By Alice Miller BVSC DBR MRCVS
Friars Moor Livestock Health
We share our farmers’ concerns as we continue to experience extraordinary drought conditions across the UK. The Met Office reports an average rainfall of only 15.8mm (0.6in) across England for this last month, making it the second driest July since records began in 1836. This is just 24 per cent of the total rainfall expected for an average July. Many grass fields are looking barren as growth has reduced, or completely stopped. This presents worrying challenges for all livestock keepers who are figuring out how best to support the nutritional requirements of their flocks and herds.
It is important to also consider that animals with limited feed sources will be forced to forage for alternatives. If animals have no other option they will eat from unsuitable hedgerows, ditches and verges, where ordinarily they would leave these often-unpalatable plants alone. As a result, it is not uncommon to see problems due to plant poisonings.
Many farmers are already buffer feeding to mitigate for the low volume and lack of nutritional value in the grass. Hopefully with good early cut forage available there are options other than drawing out insufficient grazing. It is important to discuss your flock and herd requirements with your nutritionist first. One of the biggest concerns is ensuring you have enough supplies to see you through the winter. So, it is vital you plan now. When increasing concentrate levels, it is important to only feed what is required as a supplement or instead it ends up as an expensive substitute. For example, when concentrates are fed and grass is available, cows will eat less grass, so the grass quality will just deteriorate if too high a residual is left. It is also important to monitor for signs of acidosis. Prevent acidosis by avoiding sudden dietary changes and by limiting the volume of concentrates fed at once.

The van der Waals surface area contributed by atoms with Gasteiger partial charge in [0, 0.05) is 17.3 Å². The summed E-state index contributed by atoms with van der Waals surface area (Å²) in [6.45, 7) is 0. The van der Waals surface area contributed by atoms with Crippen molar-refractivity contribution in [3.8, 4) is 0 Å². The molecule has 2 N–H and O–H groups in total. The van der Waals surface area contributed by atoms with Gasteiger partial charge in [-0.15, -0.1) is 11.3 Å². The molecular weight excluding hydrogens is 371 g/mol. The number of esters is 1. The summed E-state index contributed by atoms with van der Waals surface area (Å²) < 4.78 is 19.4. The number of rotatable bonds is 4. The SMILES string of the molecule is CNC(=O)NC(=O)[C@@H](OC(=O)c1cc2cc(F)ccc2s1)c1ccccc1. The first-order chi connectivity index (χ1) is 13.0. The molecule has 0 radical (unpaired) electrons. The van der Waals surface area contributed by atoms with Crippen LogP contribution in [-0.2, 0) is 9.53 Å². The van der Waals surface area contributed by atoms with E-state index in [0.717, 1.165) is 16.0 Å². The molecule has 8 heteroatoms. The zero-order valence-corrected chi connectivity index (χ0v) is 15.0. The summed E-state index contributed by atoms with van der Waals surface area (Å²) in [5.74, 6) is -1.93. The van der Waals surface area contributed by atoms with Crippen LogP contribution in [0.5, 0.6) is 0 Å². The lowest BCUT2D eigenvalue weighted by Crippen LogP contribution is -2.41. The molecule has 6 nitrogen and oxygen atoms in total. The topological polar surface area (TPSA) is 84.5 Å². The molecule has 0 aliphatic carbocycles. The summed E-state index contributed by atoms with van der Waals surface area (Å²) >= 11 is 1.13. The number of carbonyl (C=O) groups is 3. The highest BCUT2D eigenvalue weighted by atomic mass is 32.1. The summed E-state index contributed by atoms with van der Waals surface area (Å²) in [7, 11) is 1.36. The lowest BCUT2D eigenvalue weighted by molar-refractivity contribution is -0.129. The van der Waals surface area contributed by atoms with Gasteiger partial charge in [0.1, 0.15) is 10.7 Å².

It is important to monitor production to establish the impact the drought is having on your herd and flock. Regular body condition scoring of adult animals and regular weighing of youngstock, and animals intended for breeding or finishing, will help establish growth rate trends. It is important to mitigate these losses sooner rather than later, since the knock-on effects can be long-lasting. It takes much longer for animals to regain weight than lose it. We want to avoid reduced finishing weights and extended rearing times. In turn if heifers are not meeting body weight targets for breeding, they will be older by the time they calve in. Higher age at first calving has a long-term impact on the efficiency of the system as well as affecting the lifetime production capabilities of that animal. Nutritional stress will also reduce milk yields and impact animal health and fertility, with an increased risk of cystic cows as well as reduced cyclicity seen.
Practically, your vets and nutritionist are more than happy to help advise you further, but it is also important to remember you are not alone in this, and if you wish to discuss financial or mental health support, the Royal Agricultural Benevolent Institution (RABI) and the Farming Community Network (FCN) are great places to start.